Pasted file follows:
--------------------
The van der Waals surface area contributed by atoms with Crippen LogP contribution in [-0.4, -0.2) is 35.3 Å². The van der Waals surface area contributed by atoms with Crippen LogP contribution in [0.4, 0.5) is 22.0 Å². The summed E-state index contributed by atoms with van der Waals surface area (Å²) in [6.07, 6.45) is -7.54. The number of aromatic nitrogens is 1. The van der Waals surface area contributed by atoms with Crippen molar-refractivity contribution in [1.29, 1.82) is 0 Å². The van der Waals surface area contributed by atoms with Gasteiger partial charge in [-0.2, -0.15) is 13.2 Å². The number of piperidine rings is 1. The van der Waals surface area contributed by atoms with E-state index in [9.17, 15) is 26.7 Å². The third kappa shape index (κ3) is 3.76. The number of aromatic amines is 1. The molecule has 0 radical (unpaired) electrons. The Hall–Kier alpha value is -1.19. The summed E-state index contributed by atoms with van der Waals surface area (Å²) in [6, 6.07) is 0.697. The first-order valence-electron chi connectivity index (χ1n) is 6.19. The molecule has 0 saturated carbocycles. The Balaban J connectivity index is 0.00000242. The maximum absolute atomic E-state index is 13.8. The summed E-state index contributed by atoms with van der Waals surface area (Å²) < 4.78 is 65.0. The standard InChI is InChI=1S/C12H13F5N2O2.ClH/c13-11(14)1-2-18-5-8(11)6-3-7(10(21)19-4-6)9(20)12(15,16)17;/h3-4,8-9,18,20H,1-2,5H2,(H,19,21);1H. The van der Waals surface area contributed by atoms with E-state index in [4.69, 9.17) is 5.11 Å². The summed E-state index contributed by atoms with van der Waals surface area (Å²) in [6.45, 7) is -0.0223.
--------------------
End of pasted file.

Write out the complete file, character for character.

The van der Waals surface area contributed by atoms with Crippen LogP contribution in [-0.4, -0.2) is 35.3 Å². The van der Waals surface area contributed by atoms with Crippen LogP contribution in [0.4, 0.5) is 22.0 Å². The summed E-state index contributed by atoms with van der Waals surface area (Å²) in [6.07, 6.45) is -7.54. The number of aromatic nitrogens is 1. The van der Waals surface area contributed by atoms with Crippen molar-refractivity contribution in [1.29, 1.82) is 0 Å². The van der Waals surface area contributed by atoms with Gasteiger partial charge in [-0.2, -0.15) is 13.2 Å². The number of piperidine rings is 1. The van der Waals surface area contributed by atoms with E-state index in [9.17, 15) is 26.7 Å². The third kappa shape index (κ3) is 3.76. The number of aromatic amines is 1. The molecule has 0 radical (unpaired) electrons. The Hall–Kier alpha value is -1.19. The summed E-state index contributed by atoms with van der Waals surface area (Å²) in [6, 6.07) is 0.697. The first-order valence-electron chi connectivity index (χ1n) is 6.19. The molecule has 0 saturated carbocycles. The Balaban J connectivity index is 0.00000242. The maximum absolute atomic E-state index is 13.8. The summed E-state index contributed by atoms with van der Waals surface area (Å²) < 4.78 is 65.0. The standard InChI is InChI=1S/C12H13F5N2O2.ClH/c13-11(14)1-2-18-5-8(11)6-3-7(10(21)19-4-6)9(20)12(15,16)17;/h3-4,8-9,18,20H,1-2,5H2,(H,19,21);1H. The van der Waals surface area contributed by atoms with E-state index in [4.69, 9.17) is 5.11 Å². The summed E-state index contributed by atoms with van der Waals surface area (Å²) in [6.45, 7) is -0.0223.